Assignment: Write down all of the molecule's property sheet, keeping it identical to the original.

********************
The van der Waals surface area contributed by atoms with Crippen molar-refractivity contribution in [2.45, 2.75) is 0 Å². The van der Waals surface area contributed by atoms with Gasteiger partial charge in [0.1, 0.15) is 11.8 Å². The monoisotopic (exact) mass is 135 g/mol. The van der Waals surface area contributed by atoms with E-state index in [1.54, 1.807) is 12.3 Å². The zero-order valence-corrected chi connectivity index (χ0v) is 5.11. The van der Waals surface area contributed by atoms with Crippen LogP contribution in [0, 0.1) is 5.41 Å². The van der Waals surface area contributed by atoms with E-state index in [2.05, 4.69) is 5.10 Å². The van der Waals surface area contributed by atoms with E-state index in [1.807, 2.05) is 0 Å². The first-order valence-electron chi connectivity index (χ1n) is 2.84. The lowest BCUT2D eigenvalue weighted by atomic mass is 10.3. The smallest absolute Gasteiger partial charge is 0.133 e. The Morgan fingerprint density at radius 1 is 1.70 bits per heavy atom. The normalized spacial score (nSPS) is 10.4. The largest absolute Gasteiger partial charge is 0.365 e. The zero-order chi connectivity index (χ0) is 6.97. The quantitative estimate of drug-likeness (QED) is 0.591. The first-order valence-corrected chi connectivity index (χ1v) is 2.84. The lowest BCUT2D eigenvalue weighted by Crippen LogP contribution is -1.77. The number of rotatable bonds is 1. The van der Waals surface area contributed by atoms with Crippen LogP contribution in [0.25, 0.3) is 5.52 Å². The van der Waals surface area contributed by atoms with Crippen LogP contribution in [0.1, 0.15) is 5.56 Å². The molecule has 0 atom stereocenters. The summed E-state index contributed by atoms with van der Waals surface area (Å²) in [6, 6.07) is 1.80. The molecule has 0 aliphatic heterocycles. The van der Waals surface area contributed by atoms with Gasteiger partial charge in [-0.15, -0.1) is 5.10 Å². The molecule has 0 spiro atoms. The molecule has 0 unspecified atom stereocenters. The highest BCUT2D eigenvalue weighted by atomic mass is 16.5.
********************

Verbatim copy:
The van der Waals surface area contributed by atoms with Crippen molar-refractivity contribution in [2.45, 2.75) is 0 Å². The van der Waals surface area contributed by atoms with Gasteiger partial charge in [0.1, 0.15) is 11.8 Å². The monoisotopic (exact) mass is 135 g/mol. The van der Waals surface area contributed by atoms with E-state index in [1.54, 1.807) is 12.3 Å². The zero-order valence-corrected chi connectivity index (χ0v) is 5.11. The van der Waals surface area contributed by atoms with Crippen LogP contribution in [0, 0.1) is 5.41 Å². The van der Waals surface area contributed by atoms with E-state index in [2.05, 4.69) is 5.10 Å². The van der Waals surface area contributed by atoms with E-state index in [1.807, 2.05) is 0 Å². The first-order valence-electron chi connectivity index (χ1n) is 2.84. The lowest BCUT2D eigenvalue weighted by atomic mass is 10.3. The smallest absolute Gasteiger partial charge is 0.133 e. The Morgan fingerprint density at radius 1 is 1.70 bits per heavy atom. The normalized spacial score (nSPS) is 10.4. The largest absolute Gasteiger partial charge is 0.365 e. The zero-order chi connectivity index (χ0) is 6.97. The quantitative estimate of drug-likeness (QED) is 0.591. The first-order valence-corrected chi connectivity index (χ1v) is 2.84. The lowest BCUT2D eigenvalue weighted by Crippen LogP contribution is -1.77. The number of rotatable bonds is 1. The van der Waals surface area contributed by atoms with Crippen LogP contribution in [0.25, 0.3) is 5.52 Å². The van der Waals surface area contributed by atoms with Crippen LogP contribution in [0.1, 0.15) is 5.56 Å². The molecule has 0 atom stereocenters. The summed E-state index contributed by atoms with van der Waals surface area (Å²) in [6, 6.07) is 1.80. The molecule has 0 aliphatic heterocycles. The van der Waals surface area contributed by atoms with Gasteiger partial charge in [-0.15, -0.1) is 5.10 Å². The molecule has 0 spiro atoms. The molecule has 0 unspecified atom stereocenters. The highest BCUT2D eigenvalue weighted by atomic mass is 16.5.